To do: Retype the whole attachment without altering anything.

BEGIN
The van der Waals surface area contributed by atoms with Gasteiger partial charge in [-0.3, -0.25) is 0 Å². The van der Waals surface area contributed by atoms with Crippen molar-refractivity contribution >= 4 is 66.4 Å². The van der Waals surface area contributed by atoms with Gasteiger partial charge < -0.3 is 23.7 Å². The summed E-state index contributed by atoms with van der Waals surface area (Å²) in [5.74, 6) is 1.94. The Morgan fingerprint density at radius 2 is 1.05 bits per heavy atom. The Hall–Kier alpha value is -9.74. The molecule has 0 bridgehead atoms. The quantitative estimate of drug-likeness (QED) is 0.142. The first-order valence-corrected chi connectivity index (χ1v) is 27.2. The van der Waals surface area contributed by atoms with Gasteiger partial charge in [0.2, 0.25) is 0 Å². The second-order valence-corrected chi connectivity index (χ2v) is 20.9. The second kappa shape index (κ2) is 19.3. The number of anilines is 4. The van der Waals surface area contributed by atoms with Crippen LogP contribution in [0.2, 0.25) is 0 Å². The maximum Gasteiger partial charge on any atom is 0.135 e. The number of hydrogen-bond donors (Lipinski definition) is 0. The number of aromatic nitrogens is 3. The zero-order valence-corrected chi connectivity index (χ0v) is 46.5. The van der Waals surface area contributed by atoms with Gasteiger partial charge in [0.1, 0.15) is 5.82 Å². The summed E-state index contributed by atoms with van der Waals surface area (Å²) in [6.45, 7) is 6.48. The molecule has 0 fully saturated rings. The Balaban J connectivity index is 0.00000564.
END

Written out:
The van der Waals surface area contributed by atoms with Gasteiger partial charge in [-0.3, -0.25) is 0 Å². The van der Waals surface area contributed by atoms with Crippen molar-refractivity contribution >= 4 is 66.4 Å². The van der Waals surface area contributed by atoms with Gasteiger partial charge < -0.3 is 23.7 Å². The summed E-state index contributed by atoms with van der Waals surface area (Å²) in [5.74, 6) is 1.94. The Morgan fingerprint density at radius 2 is 1.05 bits per heavy atom. The Hall–Kier alpha value is -9.74. The molecule has 0 bridgehead atoms. The quantitative estimate of drug-likeness (QED) is 0.142. The first-order valence-corrected chi connectivity index (χ1v) is 27.2. The van der Waals surface area contributed by atoms with Gasteiger partial charge in [0.2, 0.25) is 0 Å². The second-order valence-corrected chi connectivity index (χ2v) is 20.9. The second kappa shape index (κ2) is 19.3. The number of anilines is 4. The van der Waals surface area contributed by atoms with Crippen LogP contribution in [0.2, 0.25) is 0 Å². The maximum Gasteiger partial charge on any atom is 0.135 e. The number of hydrogen-bond donors (Lipinski definition) is 0. The number of aromatic nitrogens is 3. The zero-order valence-corrected chi connectivity index (χ0v) is 46.5. The van der Waals surface area contributed by atoms with Gasteiger partial charge in [0.1, 0.15) is 5.82 Å². The summed E-state index contributed by atoms with van der Waals surface area (Å²) in [6.45, 7) is 6.48. The molecule has 0 fully saturated rings. The Balaban J connectivity index is 0.00000564.